How Safe Can We Feel? Towards the pursuit of resilience in Latin America and the Caribbean

April 23, 2024

Con solo el 9% de la población mundial, entre 1997 y 2017, nuestra región se ha visto afectada por uno de cada cuatro desastres ocurridos globalmente.

Photo: Michael Atwood / UNDP

Regional context

Every day, we hear news about communities affected by earthquakes, floods, landslides, water shortages, forest fires, and other events. This growing impact leads us to wonder how safe our families, belongings, and investments are, as well as everything related to our homes, jobs, businesses, and services. It seems that from one day to the next, from one year to the next, or within decades (on the scale of climate change), everything could change.

Statistics indicate that the frequency, magnitude, and impact of crises and disasters continue to increase in Latin America and Caribbean (LAC). With only 9% of the world's population, between 1997 and 2017, our region was affected by one in every four disasters globally (UNDRR, 2021). The situation is even worse if we review the percentage of economic losses from climate events, as 53% of the world's economic losses are recorded in LAC. These figures, without doubt, can be explained by high exposure to hazards and the vulnerability built up along our development process.

On the other hand, one cannot ignore the fact that this condition is not homogeneous; instead, it is closely interlinked with high levels of inequality in the region's countries in terms of access to safe land and housing, decent employment, or quality services; in other words, access to opportunities to escape poverty in all its dimensions (UNDP, 2023). Thus, families at higher risk of disasters often also face risks of gender-based violence, public safety issues, social conflicts, human mobility, or the risk of losing employment due to internal or external economic factors.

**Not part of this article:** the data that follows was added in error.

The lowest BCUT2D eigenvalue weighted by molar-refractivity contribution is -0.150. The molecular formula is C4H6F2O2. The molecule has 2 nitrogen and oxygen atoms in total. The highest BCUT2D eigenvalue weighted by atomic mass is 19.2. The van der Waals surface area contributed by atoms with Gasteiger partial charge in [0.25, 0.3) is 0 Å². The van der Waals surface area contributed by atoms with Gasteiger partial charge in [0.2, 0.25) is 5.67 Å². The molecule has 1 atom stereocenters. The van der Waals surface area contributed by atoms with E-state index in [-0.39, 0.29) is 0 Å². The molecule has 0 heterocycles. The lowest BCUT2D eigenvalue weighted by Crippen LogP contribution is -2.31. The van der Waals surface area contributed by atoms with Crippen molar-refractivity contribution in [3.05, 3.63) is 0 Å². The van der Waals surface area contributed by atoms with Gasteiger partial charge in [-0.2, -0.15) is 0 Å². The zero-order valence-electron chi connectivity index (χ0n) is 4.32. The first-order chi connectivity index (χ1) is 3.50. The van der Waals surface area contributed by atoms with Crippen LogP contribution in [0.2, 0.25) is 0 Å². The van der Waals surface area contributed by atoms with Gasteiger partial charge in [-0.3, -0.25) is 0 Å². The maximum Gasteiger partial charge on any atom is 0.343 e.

Resilience under a multidimensional, prospective, and transformative vision

Resilience is traditionally conceived as the ability of an individual or community to withstand, respond to, and recover from a crisis. In the past two decades, it has been widely used in relation to disaster risk management, initially to achieve or maintain an acceptable level of functioning and structure. This led to strengthening reactive strategies aimed at disaster preparedness, particularly in the face of climate events.

However, the term can be used with a broader perspective linked to a human development vision. This implies that the pursuit of resilience should be based on a deeper analysis of the factors (social, economic, and environmental) that determine risks, as well as the capabilities that individuals and communities have developed to meet them and to adapt to the territories they occupy. From this multidimensional analysis of the root causes of risk—be it disasters, public safety, social and political conflicts, migration—, the transformation of both, the factors that limit development, and the elements that affect the safety of an individual or a community, can be promoted.

Building resilience is a common element in disaster risk reduction, climate change mitigation and adaptation, and poverty reduction agendas. This concern arises from the need to protect progress made in development processes from continuous pressures and periods of crisis, but also to ensure that development does not exacerbate inequalities and vulnerabilities, and that the occurrence of disaster events and climate change does not divert the achievement of sustainable development goals (SDGs). Achieving the SDGs requires incorporating investments related to the pursuit of resilience into planning and budgeting at all levels. In turn, dividends from investing in safer processes will provide more resources for reinvesting in development (UNDP, 2021).